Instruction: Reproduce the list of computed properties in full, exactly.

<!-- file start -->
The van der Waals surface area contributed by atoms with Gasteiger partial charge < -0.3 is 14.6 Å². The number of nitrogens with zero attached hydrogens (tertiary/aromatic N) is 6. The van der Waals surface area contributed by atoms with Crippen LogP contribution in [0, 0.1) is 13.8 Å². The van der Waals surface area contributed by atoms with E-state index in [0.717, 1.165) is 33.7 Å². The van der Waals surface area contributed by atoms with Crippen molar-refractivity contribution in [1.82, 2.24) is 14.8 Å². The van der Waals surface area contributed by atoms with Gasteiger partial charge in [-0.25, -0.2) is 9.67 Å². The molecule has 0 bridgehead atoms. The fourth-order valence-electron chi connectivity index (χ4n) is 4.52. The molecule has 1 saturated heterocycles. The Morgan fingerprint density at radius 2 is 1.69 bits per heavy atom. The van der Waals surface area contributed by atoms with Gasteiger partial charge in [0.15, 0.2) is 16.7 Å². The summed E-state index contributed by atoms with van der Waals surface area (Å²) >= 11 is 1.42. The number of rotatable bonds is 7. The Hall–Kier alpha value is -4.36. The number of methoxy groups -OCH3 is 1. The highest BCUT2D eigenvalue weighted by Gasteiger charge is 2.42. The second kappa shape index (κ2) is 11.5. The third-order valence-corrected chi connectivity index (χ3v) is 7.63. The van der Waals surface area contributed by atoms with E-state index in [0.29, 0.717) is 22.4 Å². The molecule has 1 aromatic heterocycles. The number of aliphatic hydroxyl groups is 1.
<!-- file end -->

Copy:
The van der Waals surface area contributed by atoms with Gasteiger partial charge < -0.3 is 14.6 Å². The number of nitrogens with zero attached hydrogens (tertiary/aromatic N) is 6. The van der Waals surface area contributed by atoms with Crippen LogP contribution in [0, 0.1) is 13.8 Å². The van der Waals surface area contributed by atoms with E-state index in [0.717, 1.165) is 33.7 Å². The van der Waals surface area contributed by atoms with Crippen molar-refractivity contribution in [1.82, 2.24) is 14.8 Å². The van der Waals surface area contributed by atoms with Gasteiger partial charge in [-0.25, -0.2) is 9.67 Å². The molecule has 0 bridgehead atoms. The fourth-order valence-electron chi connectivity index (χ4n) is 4.52. The molecule has 1 saturated heterocycles. The Morgan fingerprint density at radius 2 is 1.69 bits per heavy atom. The van der Waals surface area contributed by atoms with Gasteiger partial charge in [0.15, 0.2) is 16.7 Å². The summed E-state index contributed by atoms with van der Waals surface area (Å²) >= 11 is 1.42. The number of rotatable bonds is 7. The Hall–Kier alpha value is -4.36. The number of methoxy groups -OCH3 is 1. The highest BCUT2D eigenvalue weighted by Gasteiger charge is 2.42. The second kappa shape index (κ2) is 11.5. The third-order valence-corrected chi connectivity index (χ3v) is 7.63. The van der Waals surface area contributed by atoms with E-state index in [0.29, 0.717) is 22.4 Å². The molecule has 1 aromatic heterocycles. The number of aliphatic hydroxyl groups is 1.